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Invertible Matrix Theorem

  • Thread starter fk378
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  • #1
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General question regarding the Inv. Matrix Thm:

One part of the theorem states that for an nxn invertible matrix, then there exists at least one solution for each b in Ax=b. Why wouldn't it be "there exists at MOST one solution for each b" since every column/row has a pivot. How would there exist more than one solution for each b if the columns span R_n?
 

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  • #2
Defennder
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Are you sure that's what the theorem says? My book doesn't say "at least one". It says "exactly one". Here's what Wikipedia says:

[PLAIN]http://en.wikipedia.org/wiki/Invertible_matrix_theorem said:
Let[/PLAIN] [Broken] A be a square n by n matrix over a field K (for example the field R of real numbers). Then the following statements are equivalent:

A is invertible.
A is row-equivalent to the n-by-n identity matrix In.
A is column-equivalent to the n-by-n identity matrix In.
A has n pivot positions.
det A ≠ 0.
rank A = n.
The equation Ax = 0 has only the trivial solution x = 0 (i.e., Null A = {0})
The equation Ax = b has exactly one solution for each b in Rn.
The columns of A are linearly independent.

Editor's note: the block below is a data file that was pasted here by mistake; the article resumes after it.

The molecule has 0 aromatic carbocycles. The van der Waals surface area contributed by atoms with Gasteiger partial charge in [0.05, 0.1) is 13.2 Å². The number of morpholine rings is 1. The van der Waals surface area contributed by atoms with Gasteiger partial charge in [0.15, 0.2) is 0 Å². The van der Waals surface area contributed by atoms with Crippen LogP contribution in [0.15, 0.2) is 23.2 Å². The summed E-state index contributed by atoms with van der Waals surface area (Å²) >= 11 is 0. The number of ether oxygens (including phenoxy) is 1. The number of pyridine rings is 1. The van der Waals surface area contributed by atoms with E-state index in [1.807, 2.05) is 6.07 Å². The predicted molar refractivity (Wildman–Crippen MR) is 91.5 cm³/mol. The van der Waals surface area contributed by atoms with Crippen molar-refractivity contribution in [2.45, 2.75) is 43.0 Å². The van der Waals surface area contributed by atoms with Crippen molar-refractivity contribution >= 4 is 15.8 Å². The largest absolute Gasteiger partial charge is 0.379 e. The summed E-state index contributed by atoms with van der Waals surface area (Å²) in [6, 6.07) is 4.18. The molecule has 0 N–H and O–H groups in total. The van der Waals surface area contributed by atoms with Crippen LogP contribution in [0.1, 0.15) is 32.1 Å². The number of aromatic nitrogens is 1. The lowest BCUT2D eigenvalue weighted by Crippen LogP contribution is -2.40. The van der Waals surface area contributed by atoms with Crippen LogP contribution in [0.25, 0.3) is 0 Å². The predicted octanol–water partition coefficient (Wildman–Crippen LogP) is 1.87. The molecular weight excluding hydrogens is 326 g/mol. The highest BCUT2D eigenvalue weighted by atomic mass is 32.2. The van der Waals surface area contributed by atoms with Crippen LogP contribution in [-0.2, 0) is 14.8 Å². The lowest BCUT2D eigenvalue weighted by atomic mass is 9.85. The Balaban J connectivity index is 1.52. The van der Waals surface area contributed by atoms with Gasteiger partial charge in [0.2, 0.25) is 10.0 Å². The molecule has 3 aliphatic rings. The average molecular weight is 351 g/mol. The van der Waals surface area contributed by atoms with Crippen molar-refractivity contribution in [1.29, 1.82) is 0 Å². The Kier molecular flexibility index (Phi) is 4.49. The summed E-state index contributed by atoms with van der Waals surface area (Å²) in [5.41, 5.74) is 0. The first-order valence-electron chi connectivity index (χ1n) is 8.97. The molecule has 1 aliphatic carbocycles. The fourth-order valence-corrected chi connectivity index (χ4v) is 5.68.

The columns of A span Rn (i.e. Col A = Rn).
The columns of A form a basis of Rn.
The linear transformation mapping x to Ax is a bijection from Rn to Rn.
There is an n by n matrix B such that AB = In.
The transpose AT is an invertible matrix.
The matrix times its transpose, AT × A is an invertible matrix.
The number 0 is not an eigenvalue of A.
 
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  • #3
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Oh, weird. Yeah my book does say "at least one solution". Thanks for showing me the wiki entry though.
 
  • #4
HallsofIvy
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Well, the statement is still true: if a matrix is invertible, then the equation Ax= b has exactly one solution so it is certainly true that there is at least one solution.

If A is not invertible then Ax= b may have no solutions or an infinite number of solutions.

You book may have some reason for emphasizing "the solution exists" right now rather than "the solution is unique"- both of which are true for A invertible.
 
  • #5
HallsofIvy
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Does anyone know how to prove the following theorems:

1) Ax = b is consistent for every n x 1 matrix b

2) Ax = b has exactly one solution for every n x 1 matrix b

3) Ax = b has exactly one solution for at least one n x 1 matrix b

Pls... I need help. It's urgent!!!!
First, don't "hijack" someone else's thread for your own question- that's rude. Use the "new topic" button to start your own thread.

Second, go back and reread the question. You can't prove any of those, they are all false. For example, if A is the 0 matrix, "Ax= b" has NO soution for b non-zero and has an infinite number of solutions if b is 0.
 

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